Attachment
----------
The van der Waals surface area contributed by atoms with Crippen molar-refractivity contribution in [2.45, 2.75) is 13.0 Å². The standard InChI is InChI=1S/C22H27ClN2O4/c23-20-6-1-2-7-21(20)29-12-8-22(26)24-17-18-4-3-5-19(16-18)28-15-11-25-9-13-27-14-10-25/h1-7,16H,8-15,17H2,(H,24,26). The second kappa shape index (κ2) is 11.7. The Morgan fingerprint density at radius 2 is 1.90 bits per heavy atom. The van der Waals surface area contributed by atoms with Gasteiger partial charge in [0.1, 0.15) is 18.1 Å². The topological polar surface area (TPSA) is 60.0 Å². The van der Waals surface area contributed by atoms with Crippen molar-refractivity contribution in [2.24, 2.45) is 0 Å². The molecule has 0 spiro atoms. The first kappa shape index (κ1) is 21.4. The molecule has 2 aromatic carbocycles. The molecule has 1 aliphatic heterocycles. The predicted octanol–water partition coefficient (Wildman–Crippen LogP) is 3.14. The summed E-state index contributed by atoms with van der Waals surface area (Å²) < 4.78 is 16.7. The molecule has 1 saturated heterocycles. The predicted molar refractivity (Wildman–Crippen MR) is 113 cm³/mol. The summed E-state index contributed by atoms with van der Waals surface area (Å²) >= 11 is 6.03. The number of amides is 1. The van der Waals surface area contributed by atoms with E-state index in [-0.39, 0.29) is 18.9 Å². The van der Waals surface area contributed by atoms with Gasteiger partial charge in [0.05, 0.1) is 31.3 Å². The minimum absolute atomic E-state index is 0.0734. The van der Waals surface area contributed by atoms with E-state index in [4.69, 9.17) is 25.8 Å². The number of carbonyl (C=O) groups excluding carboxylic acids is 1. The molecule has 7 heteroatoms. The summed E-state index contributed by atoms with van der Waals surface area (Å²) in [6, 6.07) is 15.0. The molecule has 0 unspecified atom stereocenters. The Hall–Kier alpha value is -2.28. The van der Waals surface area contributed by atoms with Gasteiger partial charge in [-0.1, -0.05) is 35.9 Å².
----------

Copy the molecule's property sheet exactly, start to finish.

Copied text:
The van der Waals surface area contributed by atoms with Crippen molar-refractivity contribution in [2.45, 2.75) is 13.0 Å². The standard InChI is InChI=1S/C22H27ClN2O4/c23-20-6-1-2-7-21(20)29-12-8-22(26)24-17-18-4-3-5-19(16-18)28-15-11-25-9-13-27-14-10-25/h1-7,16H,8-15,17H2,(H,24,26). The second kappa shape index (κ2) is 11.7. The Morgan fingerprint density at radius 2 is 1.90 bits per heavy atom. The van der Waals surface area contributed by atoms with Gasteiger partial charge in [0.1, 0.15) is 18.1 Å². The topological polar surface area (TPSA) is 60.0 Å². The van der Waals surface area contributed by atoms with Crippen molar-refractivity contribution in [2.24, 2.45) is 0 Å². The molecule has 0 spiro atoms. The first kappa shape index (κ1) is 21.4. The molecule has 2 aromatic carbocycles. The molecule has 1 aliphatic heterocycles. The predicted octanol–water partition coefficient (Wildman–Crippen LogP) is 3.14. The summed E-state index contributed by atoms with van der Waals surface area (Å²) < 4.78 is 16.7. The molecule has 1 saturated heterocycles. The predicted molar refractivity (Wildman–Crippen MR) is 113 cm³/mol. The summed E-state index contributed by atoms with van der Waals surface area (Å²) >= 11 is 6.03. The number of amides is 1. The van der Waals surface area contributed by atoms with E-state index in [-0.39, 0.29) is 18.9 Å². The van der Waals surface area contributed by atoms with Gasteiger partial charge in [0.05, 0.1) is 31.3 Å². The minimum absolute atomic E-state index is 0.0734. The van der Waals surface area contributed by atoms with E-state index in [4.69, 9.17) is 25.8 Å². The number of carbonyl (C=O) groups excluding carboxylic acids is 1. The molecule has 7 heteroatoms. The summed E-state index contributed by atoms with van der Waals surface area (Å²) in [6, 6.07) is 15.0. The molecule has 0 unspecified atom stereocenters. The Hall–Kier alpha value is -2.28. The van der Waals surface area contributed by atoms with Gasteiger partial charge in [-0.1, -0.05) is 35.9 Å².